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[boo l-it] /ˈbʊl ɪt/
a small metal projectile, part of a cartridge, for firing from small arms.
a cartridge.
a small ball.
Printing. a heavy dot for marking paragraphs or otherwise calling attention to or itemizing particular sections of text, especially in display advertising.
Cards. an ace.
verb (used without object), bulleted, bulleting.
to move swiftly.
bite the bullet, to force oneself to perform a painful, difficult task or to endure an unpleasant situation:
We'll just have to bite the bullet and pay higher taxes.
Origin of bullet
1550-60; < Middle French boullette, equivalent to boulle ball (see bowl2) + -ette -ette
Related forms
bulletless, adjective
bulletlike, adjective Unabridged
Based on the Random House Dictionary, © Random House, Inc. 2018.
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British Dictionary definitions for bite the bullet


  1. a small metallic missile enclosed in a cartridge, used as the projectile of a gun, rifle, etc
  2. the entire cartridge
something resembling a bullet, esp in shape or effect
(stock exchange) a fixed interest security with a single maturity date
(commerce) a security that offers a fixed interest and matures on a fixed date
  1. the final repayment of a loan that repays the whole of the sum borrowed, as interim payments have been for interest only
  2. (as modifier): a bullet loan
(Brit, slang) dismissal, sometimes without notice (esp in the phrases get or give the bullet)
(printing) See centred dot
bite the bullet, See bite (sense 14)
Derived Forms
bullet-like, adjective
Word Origin
C16: from French boulette, diminutive of boule ball; see bowl²
Collins English Dictionary - Complete & Unabridged 2012 Digital Edition
© William Collins Sons & Co. Ltd. 1979, 1986 © HarperCollins
Publishers 1998, 2000, 2003, 2005, 2006, 2007, 2009, 2012
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Word Origin and History for bite the bullet



1550s, from Middle French boulette "cannonball, small ball," diminutive of boule "a ball" (13c.), from Latin bulla "round thing, knob" (see bull (n.2)). Earliest version of bite the bullet recorded 1891, probably with a sense of giving someone a soft lead bullet to clench in the teeth during a painful operation.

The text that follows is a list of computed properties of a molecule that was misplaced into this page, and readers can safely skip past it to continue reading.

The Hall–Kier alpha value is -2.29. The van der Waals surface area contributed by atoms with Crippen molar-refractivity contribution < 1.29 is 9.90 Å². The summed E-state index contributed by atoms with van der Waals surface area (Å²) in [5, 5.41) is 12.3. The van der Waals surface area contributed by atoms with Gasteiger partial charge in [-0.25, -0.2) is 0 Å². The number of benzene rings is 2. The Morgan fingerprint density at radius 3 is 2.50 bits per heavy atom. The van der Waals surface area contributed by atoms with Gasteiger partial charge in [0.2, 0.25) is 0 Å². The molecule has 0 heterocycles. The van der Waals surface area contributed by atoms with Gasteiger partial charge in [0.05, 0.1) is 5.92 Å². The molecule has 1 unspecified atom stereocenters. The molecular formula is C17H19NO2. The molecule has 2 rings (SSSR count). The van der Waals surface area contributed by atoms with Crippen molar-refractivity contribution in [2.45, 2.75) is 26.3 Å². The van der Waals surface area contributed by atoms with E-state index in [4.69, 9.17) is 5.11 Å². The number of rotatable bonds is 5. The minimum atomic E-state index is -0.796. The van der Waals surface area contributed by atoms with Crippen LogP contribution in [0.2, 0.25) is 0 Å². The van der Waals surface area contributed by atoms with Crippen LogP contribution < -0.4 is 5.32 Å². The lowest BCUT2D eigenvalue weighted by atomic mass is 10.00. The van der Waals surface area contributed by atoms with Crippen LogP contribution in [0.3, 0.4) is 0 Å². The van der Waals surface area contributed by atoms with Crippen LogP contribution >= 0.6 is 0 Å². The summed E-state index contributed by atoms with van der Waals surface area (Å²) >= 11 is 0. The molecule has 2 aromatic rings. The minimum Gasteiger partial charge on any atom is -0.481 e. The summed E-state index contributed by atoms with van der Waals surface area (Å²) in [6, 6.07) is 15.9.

Online Etymology Dictionary, © 2010 Douglas Harper
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bite the bullet in Culture

bite the bullet definition

To adjust to unpleasant circumstances: “The severe drought is forcing everybody to bite the bullet and use less water.” Before anesthesia, people undergoing surgery would bite on a bullet to help them withstand the pain.

The New Dictionary of Cultural Literacy, Third Edition
Copyright © 2005 by Houghton Mifflin Company.
Published by Houghton Mifflin Company. All rights reserved.
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Slang definitions & phrases for bite the bullet

bite the bullet

verb phrase

To accept the cost of a course of action; do something painful but necessary: Will he bite the bullet and become the leader that Philadelphia's black community wants and needs?/ The only thing John can do is bite the bullet

[1700s+ Military; fr the early surgical practice of having the patient bite hard on a bullet to divert the mind from pain and prevent screaming]



  1. An ace (1807+ Card games)
  2. Money; dollars (1900+ Underworld)
  3. A rivet (WWII aircraft workers)
  4. Anything thrown or hit so as to travel very fast, esp a baseball: He's throwing bullets out there (1940s+)
  5. A record rising very fast on the popularity charts (1970s+ Recording industry)
  6. A one-year prison sentence; boffo (1990s+ Police)


: currently bulleting up the charts

Related Terms

bite the bullet

The Dictionary of American Slang, Fourth Edition by Barbara Ann Kipfer, PhD. and Robert L. Chapman, Ph.D.
Copyright (C) 2007 by HarperCollins Publishers.
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Idioms and Phrases with bite the bullet

bite the bullet

Behave bravely or stoically when facing pain or a difficult situation, as in If they want to cut the budget deficit, they are going to have to bite the bullet and find new sources of revenue. This phrase is of military origin, but the precise allusion is uncertain. Some say it referred to the treatment of a wounded soldier without anesthesia, so that he would be asked to bite on a lead bullet during treatment. Also, Francis Grose's Dictionary of the Vulgar Tongue (1796) holds that grenadiers being disciplined with the cat-o'nine-tails would bite on a bullet to avoid crying out in pain.
The American Heritage® Idioms Dictionary
Copyright © 2002, 2001, 1995 by Houghton Mifflin Company. Published by Houghton Mifflin Company.
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